In the European energy crisis, all of the attention is focused on Germany and its reliance on gas from Russia, but the struggling nuclear reactors of France are at least as important. Indeed, the first European city to suffer a blackout as temperatures drop toward the end of the year might well be Paris rather than Berlin.
As winter approaches, the outlook in France is increasingly dire. Electricite de France SA (EDF), the state-owned utility, is running only 26 of its 57 reactors, with more than half of its chain undergoing emergency maintenance after the discovery of cracked pipes. With atomic reactors generating the lowest share of the country’s power in 30 years, France faces an electricity Waterloo.
The slump in nuclear availability is forcing France to rely more than ever on imports, gas-fired plants, and intermittent wind and hydro. That is pushing up the cost of electricity in the wholesale market for the whole of Europe, with French forward prices surging to almost 1,000 percent more than their decade-long average through 2020.
In the middle of the summer, when French electricity demand hovers at about 45 gigawatts (GW) per hour, that is not an insurmountable problem. On a cold winter evening, when French households can push consumption above 80GW or 90GW, it could be catastrophically expensive.
Although the French economy is smaller than Germany’s, Gallic power demand surges well above that of its neighbor during the winter as French households rely more on electricity for heating and hot water.
While the EDF has said that at least some of its reactors should be back online in time for the colder months, the company has a nasty habit of over-promising and under-delivering. The severity of the winter could be key. Each degree Celsius the temperature drops below normal, French power demand surges by about 2.5GW an hour — equivalent to the output of two nuclear power stations.
During a late cold snap in April, the French grid was forced to issue a rare orange alert — the second highest — asking households and companies to “moderate their consumption.”
Those alerts are likely to become a staple this coming winter, and very likely to escalate to “red alerts” that indicate a risk of blackouts unless families and businesses reduce demand.
Electricity traders are taking the risk seriously. In the wholesale market, the benchmark one-year French baseload power contract has jumped to a record high of 507 euros (US$518) per megawatt-hour, well above German prices of 350 to 370 euros for the parallel contract. French retail consumers are protected thanks to a price cap, but businesses are fully exposed.
Come winter, it is likely to get much worse. For December, baseload French power is trading above 1,000 euros, almost double German prices, while peakload power — typically in the evenings when families gather for dinner and the heating is on — is changing hands at more than 2,000 euros.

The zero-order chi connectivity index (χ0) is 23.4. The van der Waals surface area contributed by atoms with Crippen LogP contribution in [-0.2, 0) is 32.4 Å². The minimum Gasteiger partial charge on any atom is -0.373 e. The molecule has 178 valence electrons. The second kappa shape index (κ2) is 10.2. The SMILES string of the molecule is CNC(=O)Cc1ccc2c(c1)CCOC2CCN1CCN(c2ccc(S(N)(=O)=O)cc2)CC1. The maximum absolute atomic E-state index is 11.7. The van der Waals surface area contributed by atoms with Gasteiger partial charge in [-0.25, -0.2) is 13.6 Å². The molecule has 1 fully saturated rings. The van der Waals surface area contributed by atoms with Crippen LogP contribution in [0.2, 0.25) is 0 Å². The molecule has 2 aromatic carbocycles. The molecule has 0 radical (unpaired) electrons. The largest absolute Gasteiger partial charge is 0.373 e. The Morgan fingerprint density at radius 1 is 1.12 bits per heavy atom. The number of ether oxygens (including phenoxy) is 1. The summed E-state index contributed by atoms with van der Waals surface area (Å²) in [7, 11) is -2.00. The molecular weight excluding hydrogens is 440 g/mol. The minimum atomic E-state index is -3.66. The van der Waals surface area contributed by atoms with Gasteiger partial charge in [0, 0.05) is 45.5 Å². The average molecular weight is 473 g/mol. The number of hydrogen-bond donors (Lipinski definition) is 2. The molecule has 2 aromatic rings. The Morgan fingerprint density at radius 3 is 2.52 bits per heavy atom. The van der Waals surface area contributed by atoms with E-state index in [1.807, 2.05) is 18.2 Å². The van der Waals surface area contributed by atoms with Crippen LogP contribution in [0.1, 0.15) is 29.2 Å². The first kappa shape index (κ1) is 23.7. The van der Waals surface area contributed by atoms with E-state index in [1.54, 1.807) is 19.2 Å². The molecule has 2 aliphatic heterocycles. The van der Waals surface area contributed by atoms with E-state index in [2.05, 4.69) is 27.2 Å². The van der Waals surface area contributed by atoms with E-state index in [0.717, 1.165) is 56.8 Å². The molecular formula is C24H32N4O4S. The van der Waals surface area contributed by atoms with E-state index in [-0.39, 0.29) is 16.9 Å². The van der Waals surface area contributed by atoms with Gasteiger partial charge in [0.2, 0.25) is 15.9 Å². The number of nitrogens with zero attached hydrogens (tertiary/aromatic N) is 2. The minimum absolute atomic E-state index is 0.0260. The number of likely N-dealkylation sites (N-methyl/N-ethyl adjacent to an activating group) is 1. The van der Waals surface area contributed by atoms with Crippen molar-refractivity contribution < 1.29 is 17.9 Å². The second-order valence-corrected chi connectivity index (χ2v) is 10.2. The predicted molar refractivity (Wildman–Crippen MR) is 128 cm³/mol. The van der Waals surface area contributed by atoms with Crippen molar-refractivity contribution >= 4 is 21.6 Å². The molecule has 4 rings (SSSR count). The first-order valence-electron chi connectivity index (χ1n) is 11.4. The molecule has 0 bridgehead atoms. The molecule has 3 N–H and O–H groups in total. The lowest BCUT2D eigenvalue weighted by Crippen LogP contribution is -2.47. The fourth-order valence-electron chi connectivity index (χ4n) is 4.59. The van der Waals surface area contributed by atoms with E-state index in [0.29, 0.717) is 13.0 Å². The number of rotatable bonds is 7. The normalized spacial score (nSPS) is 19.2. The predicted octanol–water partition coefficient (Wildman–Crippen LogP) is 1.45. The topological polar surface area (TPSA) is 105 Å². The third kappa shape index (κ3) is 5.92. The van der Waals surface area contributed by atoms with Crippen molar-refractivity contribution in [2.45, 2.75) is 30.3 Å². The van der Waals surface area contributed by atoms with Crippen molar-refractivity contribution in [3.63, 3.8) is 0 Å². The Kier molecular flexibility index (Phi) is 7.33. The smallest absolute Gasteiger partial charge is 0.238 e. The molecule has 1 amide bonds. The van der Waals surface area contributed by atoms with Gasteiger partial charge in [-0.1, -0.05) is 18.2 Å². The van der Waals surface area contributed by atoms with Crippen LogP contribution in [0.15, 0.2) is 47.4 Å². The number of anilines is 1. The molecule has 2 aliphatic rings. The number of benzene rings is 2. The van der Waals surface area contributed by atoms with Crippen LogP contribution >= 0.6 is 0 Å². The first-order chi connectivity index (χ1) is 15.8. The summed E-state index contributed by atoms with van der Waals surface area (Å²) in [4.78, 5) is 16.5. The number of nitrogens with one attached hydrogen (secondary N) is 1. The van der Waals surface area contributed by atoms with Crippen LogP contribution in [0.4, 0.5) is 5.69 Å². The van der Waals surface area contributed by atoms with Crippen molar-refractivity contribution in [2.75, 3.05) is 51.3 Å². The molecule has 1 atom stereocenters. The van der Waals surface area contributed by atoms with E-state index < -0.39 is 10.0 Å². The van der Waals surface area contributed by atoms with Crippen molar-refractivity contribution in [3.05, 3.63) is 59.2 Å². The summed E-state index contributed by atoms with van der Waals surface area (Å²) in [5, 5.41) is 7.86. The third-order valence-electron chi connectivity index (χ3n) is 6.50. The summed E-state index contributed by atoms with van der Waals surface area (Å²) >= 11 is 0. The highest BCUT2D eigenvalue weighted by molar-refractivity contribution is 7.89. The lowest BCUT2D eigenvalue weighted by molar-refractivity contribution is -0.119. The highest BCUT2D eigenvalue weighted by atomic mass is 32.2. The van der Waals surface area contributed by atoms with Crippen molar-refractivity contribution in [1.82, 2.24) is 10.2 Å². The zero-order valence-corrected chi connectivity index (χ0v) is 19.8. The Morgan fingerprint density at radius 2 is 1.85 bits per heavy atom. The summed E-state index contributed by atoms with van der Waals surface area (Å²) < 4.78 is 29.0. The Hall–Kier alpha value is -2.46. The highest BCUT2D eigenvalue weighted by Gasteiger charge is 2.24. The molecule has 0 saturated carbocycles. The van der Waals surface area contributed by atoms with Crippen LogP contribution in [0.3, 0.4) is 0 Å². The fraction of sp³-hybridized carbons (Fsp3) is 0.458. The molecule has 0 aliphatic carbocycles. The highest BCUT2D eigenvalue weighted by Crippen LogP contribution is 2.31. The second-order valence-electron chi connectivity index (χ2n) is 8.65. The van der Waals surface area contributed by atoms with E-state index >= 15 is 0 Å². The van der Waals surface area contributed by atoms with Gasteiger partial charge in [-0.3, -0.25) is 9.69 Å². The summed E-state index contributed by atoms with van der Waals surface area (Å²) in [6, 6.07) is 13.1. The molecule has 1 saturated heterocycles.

In practice, that means traders expect French power demand could be so high relative to supply that so-called hourly prices would bump against the 4,000-euro limit set by the exchange many times in December. The market, aware of what is coming, is trying to kill consumption ahead of time, in an effort to avert blackouts. It is a costly way of attempting to force electricity-intensive companies, such as smelters, to plan to shut down in December.
The French problem is spilling over into the rest of Europe, including the UK. EDF, long a source of national pride and low-cost electricity exports, is having to buy power to meet daily requirements. The French grid last month made an emergency request to the British network for extra power — and that was in summer, when demand is low.
In the past, EDF only imported electricity on a net basis for a few days each year, if at all. For example, from 2014 to 2016, France did not import power on a single day.
However, as the nuclear troubles mounted, it has relied increasingly on imports. Last year, it bought electricity from overseas for 78 days. So far this year, it has been forced to do so on a record 102 days.
France’s purchases put further pressure on a European electricity and gas market that is already under stress. If French President Emmanuel Macron wants to help ease the European energy crisis, he needs to focus at home. Fixing EDF should be his top priority — well above his phone conversations with Russian President Vladimir Putin.
Paris has taken a first step, announcing the nationalization of the company at a cost of 10 billion euros, although not earlier than September. Puzzlingly, Macron has yet to bring in a new executive team. The company’s CEO is set to depart, but perhaps not until March 2023. The rest of the senior team — including the executive in charge of nuclear power who has overseen a disastrous performance of the last couple of years — appear to be safe in their jobs for now.
Macron also has not curbed the influence of the trade unions within EDF, another perennial issue that has stymied reform at the company.
Time is running out. Paris is delightful in the autumn and the winter. It will be much less attractive if the “City of Light” is forced to go dark.
Javier Blas is a Bloomberg Opinion columnist covering energy and commodities, and a former reporter for Bloomberg News and commodities editor at the Financial Times. This column does not necessarily reflect the opinion of the editorial board or Bloomberg LP and its owners.
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